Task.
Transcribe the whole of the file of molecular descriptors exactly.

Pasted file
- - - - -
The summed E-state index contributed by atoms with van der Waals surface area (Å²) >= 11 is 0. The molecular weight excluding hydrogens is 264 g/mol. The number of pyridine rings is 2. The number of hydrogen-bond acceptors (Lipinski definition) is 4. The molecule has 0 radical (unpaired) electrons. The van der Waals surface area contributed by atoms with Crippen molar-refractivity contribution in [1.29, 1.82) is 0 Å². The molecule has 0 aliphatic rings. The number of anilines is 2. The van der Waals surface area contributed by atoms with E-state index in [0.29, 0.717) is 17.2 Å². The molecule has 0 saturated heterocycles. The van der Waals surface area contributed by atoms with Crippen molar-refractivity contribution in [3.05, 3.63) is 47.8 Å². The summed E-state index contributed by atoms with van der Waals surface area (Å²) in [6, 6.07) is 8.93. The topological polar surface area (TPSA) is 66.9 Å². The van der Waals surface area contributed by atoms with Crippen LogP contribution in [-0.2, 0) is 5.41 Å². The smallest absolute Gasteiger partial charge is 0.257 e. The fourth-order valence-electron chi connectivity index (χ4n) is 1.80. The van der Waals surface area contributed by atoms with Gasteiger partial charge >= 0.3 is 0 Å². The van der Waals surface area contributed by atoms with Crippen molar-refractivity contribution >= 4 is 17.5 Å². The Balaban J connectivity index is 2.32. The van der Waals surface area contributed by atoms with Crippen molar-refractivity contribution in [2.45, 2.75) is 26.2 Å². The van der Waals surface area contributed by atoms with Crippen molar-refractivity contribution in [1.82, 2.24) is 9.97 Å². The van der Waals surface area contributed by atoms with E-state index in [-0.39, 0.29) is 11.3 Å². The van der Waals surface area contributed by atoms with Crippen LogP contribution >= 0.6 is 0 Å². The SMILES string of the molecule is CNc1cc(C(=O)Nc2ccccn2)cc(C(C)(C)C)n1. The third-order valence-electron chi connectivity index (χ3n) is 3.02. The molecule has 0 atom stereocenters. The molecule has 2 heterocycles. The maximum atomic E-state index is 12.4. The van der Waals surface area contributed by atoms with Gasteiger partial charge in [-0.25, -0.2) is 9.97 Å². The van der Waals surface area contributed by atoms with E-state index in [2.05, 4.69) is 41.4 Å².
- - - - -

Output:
The summed E-state index contributed by atoms with van der Waals surface area (Å²) >= 11 is 0. The molecular weight excluding hydrogens is 264 g/mol. The number of pyridine rings is 2. The number of hydrogen-bond acceptors (Lipinski definition) is 4. The molecule has 0 radical (unpaired) electrons. The van der Waals surface area contributed by atoms with Crippen molar-refractivity contribution in [1.29, 1.82) is 0 Å². The molecule has 0 aliphatic rings. The number of anilines is 2. The van der Waals surface area contributed by atoms with E-state index in [0.29, 0.717) is 17.2 Å². The molecule has 0 saturated heterocycles. The van der Waals surface area contributed by atoms with Crippen molar-refractivity contribution in [3.05, 3.63) is 47.8 Å². The summed E-state index contributed by atoms with van der Waals surface area (Å²) in [6, 6.07) is 8.93. The topological polar surface area (TPSA) is 66.9 Å². The van der Waals surface area contributed by atoms with Crippen LogP contribution in [-0.2, 0) is 5.41 Å². The smallest absolute Gasteiger partial charge is 0.257 e. The fourth-order valence-electron chi connectivity index (χ4n) is 1.80. The van der Waals surface area contributed by atoms with Gasteiger partial charge >= 0.3 is 0 Å². The van der Waals surface area contributed by atoms with Crippen molar-refractivity contribution >= 4 is 17.5 Å². The Balaban J connectivity index is 2.32. The van der Waals surface area contributed by atoms with Crippen molar-refractivity contribution in [2.45, 2.75) is 26.2 Å². The van der Waals surface area contributed by atoms with Crippen molar-refractivity contribution in [1.82, 2.24) is 9.97 Å². The van der Waals surface area contributed by atoms with E-state index in [-0.39, 0.29) is 11.3 Å². The van der Waals surface area contributed by atoms with Crippen LogP contribution >= 0.6 is 0 Å². The SMILES string of the molecule is CNc1cc(C(=O)Nc2ccccn2)cc(C(C)(C)C)n1. The third-order valence-electron chi connectivity index (χ3n) is 3.02. The molecule has 0 atom stereocenters. The molecule has 2 heterocycles. The maximum atomic E-state index is 12.4. The van der Waals surface area contributed by atoms with Gasteiger partial charge in [-0.25, -0.2) is 9.97 Å². The van der Waals surface area contributed by atoms with E-state index in [2.05, 4.69) is 41.4 Å².